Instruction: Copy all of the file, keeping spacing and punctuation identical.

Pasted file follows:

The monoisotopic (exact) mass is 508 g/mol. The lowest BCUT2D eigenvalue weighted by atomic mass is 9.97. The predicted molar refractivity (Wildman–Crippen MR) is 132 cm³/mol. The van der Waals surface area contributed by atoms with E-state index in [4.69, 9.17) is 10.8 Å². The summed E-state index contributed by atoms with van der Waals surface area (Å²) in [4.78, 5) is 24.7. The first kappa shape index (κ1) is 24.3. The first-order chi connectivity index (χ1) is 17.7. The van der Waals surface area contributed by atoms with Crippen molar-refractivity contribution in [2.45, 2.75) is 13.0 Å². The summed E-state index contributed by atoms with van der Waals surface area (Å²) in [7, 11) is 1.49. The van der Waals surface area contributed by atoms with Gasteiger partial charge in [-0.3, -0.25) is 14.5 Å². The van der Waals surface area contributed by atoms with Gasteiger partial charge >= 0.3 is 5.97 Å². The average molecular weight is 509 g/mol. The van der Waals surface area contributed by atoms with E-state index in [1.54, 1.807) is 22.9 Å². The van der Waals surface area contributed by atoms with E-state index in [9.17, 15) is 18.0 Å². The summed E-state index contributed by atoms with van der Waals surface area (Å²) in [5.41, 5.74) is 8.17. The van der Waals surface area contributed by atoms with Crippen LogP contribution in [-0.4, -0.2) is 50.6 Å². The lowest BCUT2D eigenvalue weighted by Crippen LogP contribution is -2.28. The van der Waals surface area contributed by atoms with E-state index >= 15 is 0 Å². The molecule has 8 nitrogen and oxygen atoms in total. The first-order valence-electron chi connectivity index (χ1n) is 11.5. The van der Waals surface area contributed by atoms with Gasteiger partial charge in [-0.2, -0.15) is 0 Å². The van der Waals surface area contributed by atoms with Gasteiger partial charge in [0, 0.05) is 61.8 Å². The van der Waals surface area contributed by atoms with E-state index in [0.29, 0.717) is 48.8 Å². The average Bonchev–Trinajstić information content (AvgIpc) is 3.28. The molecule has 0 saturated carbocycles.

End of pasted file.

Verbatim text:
The monoisotopic (exact) mass is 508 g/mol. The lowest BCUT2D eigenvalue weighted by atomic mass is 9.97. The predicted molar refractivity (Wildman–Crippen MR) is 132 cm³/mol. The van der Waals surface area contributed by atoms with E-state index in [4.69, 9.17) is 10.8 Å². The summed E-state index contributed by atoms with van der Waals surface area (Å²) in [4.78, 5) is 24.7. The first kappa shape index (κ1) is 24.3. The first-order chi connectivity index (χ1) is 17.7. The van der Waals surface area contributed by atoms with Crippen molar-refractivity contribution in [2.45, 2.75) is 13.0 Å². The summed E-state index contributed by atoms with van der Waals surface area (Å²) in [7, 11) is 1.49. The van der Waals surface area contributed by atoms with Gasteiger partial charge in [-0.3, -0.25) is 14.5 Å². The van der Waals surface area contributed by atoms with Gasteiger partial charge >= 0.3 is 5.97 Å². The average molecular weight is 509 g/mol. The van der Waals surface area contributed by atoms with E-state index in [1.54, 1.807) is 22.9 Å². The van der Waals surface area contributed by atoms with E-state index in [9.17, 15) is 18.0 Å². The summed E-state index contributed by atoms with van der Waals surface area (Å²) in [5.41, 5.74) is 8.17. The van der Waals surface area contributed by atoms with Crippen LogP contribution in [-0.4, -0.2) is 50.6 Å². The lowest BCUT2D eigenvalue weighted by Crippen LogP contribution is -2.28. The van der Waals surface area contributed by atoms with E-state index >= 15 is 0 Å². The molecule has 8 nitrogen and oxygen atoms in total. The first-order valence-electron chi connectivity index (χ1n) is 11.5. The van der Waals surface area contributed by atoms with Gasteiger partial charge in [-0.2, -0.15) is 0 Å². The van der Waals surface area contributed by atoms with Gasteiger partial charge in [0, 0.05) is 61.8 Å². The van der Waals surface area contributed by atoms with E-state index in [0.29, 0.717) is 48.8 Å². The average Bonchev–Trinajstić information content (AvgIpc) is 3.28. The molecule has 0 saturated carbocycles.